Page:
- Issue: Spring 2018
Our “At the Top of the World” feature introduced a rural herding community in the mountains of Kyrgyzstan as they worked to protect snow leopards and adapt to climate change. Their experience reflected challenges being faced across the region: extreme weather, fallow and, and the dwindling freshwater resources that threaten both human lives and wildlife. Luckily, through the 5-year Asia’s High Mountains project funded by USAID, WWF tackled those threats aggressively, and has made important progress at sites across Bhutan, India, Kyrgyzstan, Mongolia, Nepal, and Pakistan.
Children in charge
In Mongolia, WWF’s camera trap survey found that steel traps were maiming many of the Altai Range’s snow leopards. This discovery inspired school children to start a trap exchange campaign, which collected around 500 traps. The campaign goes national in 2018.
Swapping the herd
As extreme snowfall and wild predators increasingly stress Kyrgyzstan’s sheep and goats, WWF has begun introducing yak herding. Yaks are better adapted to extreme weather, less vulnerable to snow leopard predation, and more profitable—a climate adaptation win on multiple fronts.
Snow leopard research
On May 8, 2017, Nepal successfully fit its fourth snow leopard with a satellite-GPS collar and released her back into the wild. The collars collect data including snow leopard movement patterns, habitat use and preferences, and home ranges to identify core habitats and corridors between ranges.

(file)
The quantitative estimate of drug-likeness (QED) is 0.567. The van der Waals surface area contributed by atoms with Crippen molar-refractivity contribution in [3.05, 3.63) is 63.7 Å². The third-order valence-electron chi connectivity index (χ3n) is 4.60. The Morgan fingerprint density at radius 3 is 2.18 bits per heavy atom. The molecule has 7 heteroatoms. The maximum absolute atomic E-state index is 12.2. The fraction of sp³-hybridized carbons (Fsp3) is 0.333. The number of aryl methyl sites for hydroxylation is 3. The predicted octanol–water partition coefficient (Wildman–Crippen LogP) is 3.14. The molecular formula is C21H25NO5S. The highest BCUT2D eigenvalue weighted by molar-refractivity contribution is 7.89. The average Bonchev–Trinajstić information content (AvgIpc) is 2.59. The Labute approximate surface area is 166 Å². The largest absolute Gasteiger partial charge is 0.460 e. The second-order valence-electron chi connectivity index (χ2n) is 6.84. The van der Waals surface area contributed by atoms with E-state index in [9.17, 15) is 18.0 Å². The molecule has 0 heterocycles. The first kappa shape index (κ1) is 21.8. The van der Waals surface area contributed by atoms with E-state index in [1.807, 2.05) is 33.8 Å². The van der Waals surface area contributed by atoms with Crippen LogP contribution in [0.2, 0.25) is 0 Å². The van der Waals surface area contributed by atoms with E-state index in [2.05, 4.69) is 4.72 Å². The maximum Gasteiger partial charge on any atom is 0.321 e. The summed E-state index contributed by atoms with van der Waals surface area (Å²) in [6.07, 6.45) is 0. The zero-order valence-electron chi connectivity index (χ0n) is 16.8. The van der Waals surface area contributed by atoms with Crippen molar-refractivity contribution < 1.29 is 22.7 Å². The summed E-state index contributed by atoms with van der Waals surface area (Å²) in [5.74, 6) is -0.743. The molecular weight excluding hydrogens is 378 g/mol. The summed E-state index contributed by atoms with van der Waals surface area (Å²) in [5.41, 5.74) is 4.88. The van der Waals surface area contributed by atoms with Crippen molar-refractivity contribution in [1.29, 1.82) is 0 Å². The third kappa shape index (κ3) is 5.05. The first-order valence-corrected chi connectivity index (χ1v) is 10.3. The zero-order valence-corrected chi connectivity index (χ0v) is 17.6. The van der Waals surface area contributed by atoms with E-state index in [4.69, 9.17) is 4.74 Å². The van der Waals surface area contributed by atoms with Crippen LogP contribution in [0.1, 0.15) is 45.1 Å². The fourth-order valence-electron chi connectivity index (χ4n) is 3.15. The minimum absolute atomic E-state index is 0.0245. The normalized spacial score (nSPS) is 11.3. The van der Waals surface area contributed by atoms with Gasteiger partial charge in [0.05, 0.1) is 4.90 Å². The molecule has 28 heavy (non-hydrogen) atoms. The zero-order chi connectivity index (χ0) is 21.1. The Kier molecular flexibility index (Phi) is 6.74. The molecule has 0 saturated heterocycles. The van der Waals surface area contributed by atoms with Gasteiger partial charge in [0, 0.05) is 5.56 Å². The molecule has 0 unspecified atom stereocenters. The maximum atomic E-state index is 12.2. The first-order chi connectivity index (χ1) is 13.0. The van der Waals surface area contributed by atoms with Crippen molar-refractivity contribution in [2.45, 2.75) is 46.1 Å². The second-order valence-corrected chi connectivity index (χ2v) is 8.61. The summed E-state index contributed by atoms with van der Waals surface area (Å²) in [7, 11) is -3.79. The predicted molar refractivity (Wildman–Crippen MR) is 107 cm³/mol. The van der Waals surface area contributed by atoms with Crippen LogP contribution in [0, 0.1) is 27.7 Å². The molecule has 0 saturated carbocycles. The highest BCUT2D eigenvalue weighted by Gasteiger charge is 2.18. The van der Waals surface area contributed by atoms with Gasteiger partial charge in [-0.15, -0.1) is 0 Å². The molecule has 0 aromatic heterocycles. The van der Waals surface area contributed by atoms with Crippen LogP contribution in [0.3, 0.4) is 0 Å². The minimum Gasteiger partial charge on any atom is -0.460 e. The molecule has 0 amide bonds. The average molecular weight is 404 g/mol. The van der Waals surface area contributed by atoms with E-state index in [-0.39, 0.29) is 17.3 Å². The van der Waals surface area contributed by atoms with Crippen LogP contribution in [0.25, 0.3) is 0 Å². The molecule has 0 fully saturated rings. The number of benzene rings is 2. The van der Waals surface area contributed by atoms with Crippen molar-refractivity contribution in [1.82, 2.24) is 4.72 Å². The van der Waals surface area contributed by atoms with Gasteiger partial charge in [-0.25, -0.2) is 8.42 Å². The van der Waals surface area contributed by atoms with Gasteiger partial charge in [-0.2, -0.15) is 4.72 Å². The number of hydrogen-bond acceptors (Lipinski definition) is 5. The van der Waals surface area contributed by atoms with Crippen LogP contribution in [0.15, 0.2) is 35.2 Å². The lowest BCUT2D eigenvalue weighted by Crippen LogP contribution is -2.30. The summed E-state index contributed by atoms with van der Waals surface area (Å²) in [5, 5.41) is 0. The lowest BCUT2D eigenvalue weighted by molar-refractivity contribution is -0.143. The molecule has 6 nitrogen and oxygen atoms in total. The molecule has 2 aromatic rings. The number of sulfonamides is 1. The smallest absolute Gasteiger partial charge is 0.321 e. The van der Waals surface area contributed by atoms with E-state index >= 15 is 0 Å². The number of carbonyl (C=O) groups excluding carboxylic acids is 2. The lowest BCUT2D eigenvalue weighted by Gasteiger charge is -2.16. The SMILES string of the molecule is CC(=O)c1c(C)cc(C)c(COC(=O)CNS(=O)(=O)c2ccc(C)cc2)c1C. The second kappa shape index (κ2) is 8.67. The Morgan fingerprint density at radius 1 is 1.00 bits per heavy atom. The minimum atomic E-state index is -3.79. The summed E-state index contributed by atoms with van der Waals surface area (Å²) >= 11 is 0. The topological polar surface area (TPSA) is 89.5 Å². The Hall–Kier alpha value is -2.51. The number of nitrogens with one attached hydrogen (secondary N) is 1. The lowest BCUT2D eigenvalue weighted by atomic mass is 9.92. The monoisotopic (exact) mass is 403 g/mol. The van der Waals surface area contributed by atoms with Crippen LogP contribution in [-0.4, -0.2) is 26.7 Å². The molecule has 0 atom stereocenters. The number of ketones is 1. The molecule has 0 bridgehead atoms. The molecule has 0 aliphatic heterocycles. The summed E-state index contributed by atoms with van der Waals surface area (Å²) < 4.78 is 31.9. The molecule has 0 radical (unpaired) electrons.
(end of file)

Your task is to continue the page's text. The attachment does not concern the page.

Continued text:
In Bhutan’s northern Wangchuk Centennial National Park, the Asia’s High Mountains project piloted a climate-smart farming village that tests activities to protect the local water source, replace firewood with biogas, improve water storage and delivery, and grow alternative crops in high-altitude greenhouses
In February 2017, Nepal became the first country to launch the climate-smart snow leopard landscape management plan for the Eastern Snow Leopard Landscape. This addresses both current and emerging threats to snow leopards, and is now being expanded to 20 landscapes across all 12 snow leopard range countries.
Local communities who have been dependent on mountain herding and farming—livelihoods now threatened by climate change—are working to diversify their economies. Groups in India’s North Sikkim landscape are making the shift to create stronger ecotourism opportunities in the region. And in Pakistan, women are training to knit wool garments and sew other clothing—a climate-smart opportunity that provides extra income and increased empowerment within the community.
In August 2017, representatives from 12 countries recommitted to joint conservation of the Asia’s High Mountains ecosystem and the protection of its snow leopards. The Declaration’s objectives are to modernize national wildlife laws, complete landscape-level management plans, create national and regional wildlife crime databases, and secure the livelihoods of the people living within the snow leopard’s range.